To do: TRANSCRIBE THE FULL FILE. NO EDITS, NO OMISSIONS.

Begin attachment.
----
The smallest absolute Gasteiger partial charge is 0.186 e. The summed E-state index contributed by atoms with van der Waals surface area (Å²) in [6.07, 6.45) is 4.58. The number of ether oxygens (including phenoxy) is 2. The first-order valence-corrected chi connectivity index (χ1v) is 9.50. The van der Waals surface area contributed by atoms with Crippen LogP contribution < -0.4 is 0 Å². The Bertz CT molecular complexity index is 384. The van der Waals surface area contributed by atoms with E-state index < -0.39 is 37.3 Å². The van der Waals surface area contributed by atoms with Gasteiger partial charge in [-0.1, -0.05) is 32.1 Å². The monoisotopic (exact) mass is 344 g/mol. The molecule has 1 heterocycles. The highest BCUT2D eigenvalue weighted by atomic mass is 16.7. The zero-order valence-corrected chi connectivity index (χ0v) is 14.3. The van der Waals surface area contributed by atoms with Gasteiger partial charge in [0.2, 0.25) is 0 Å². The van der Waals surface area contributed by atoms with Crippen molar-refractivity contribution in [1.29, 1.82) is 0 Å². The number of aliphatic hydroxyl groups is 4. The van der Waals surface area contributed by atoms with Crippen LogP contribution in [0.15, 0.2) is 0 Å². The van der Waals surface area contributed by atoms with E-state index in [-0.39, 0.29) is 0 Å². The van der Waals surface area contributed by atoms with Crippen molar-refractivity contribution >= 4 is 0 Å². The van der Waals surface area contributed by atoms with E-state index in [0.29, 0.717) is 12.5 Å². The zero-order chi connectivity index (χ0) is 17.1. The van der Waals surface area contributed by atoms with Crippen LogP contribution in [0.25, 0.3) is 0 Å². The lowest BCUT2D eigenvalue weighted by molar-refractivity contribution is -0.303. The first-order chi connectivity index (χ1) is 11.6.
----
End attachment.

The smallest absolute Gasteiger partial charge is 0.186 e. The summed E-state index contributed by atoms with van der Waals surface area (Å²) in [6.07, 6.45) is 4.58. The number of ether oxygens (including phenoxy) is 2. The first-order valence-corrected chi connectivity index (χ1v) is 9.50. The van der Waals surface area contributed by atoms with Crippen LogP contribution < -0.4 is 0 Å². The Bertz CT molecular complexity index is 384. The van der Waals surface area contributed by atoms with E-state index < -0.39 is 37.3 Å². The van der Waals surface area contributed by atoms with Gasteiger partial charge in [-0.1, -0.05) is 32.1 Å². The monoisotopic (exact) mass is 344 g/mol. The molecule has 1 heterocycles. The highest BCUT2D eigenvalue weighted by atomic mass is 16.7. The zero-order valence-corrected chi connectivity index (χ0v) is 14.3. The van der Waals surface area contributed by atoms with Gasteiger partial charge in [0.2, 0.25) is 0 Å². The van der Waals surface area contributed by atoms with Crippen molar-refractivity contribution in [1.29, 1.82) is 0 Å². The number of aliphatic hydroxyl groups is 4. The van der Waals surface area contributed by atoms with Crippen LogP contribution in [0.15, 0.2) is 0 Å². The van der Waals surface area contributed by atoms with E-state index in [-0.39, 0.29) is 0 Å². The van der Waals surface area contributed by atoms with Crippen molar-refractivity contribution >= 4 is 0 Å². The van der Waals surface area contributed by atoms with E-state index in [0.29, 0.717) is 12.5 Å². The zero-order chi connectivity index (χ0) is 17.1. The van der Waals surface area contributed by atoms with Crippen LogP contribution in [0.25, 0.3) is 0 Å². The lowest BCUT2D eigenvalue weighted by molar-refractivity contribution is -0.303. The first-order chi connectivity index (χ1) is 11.6.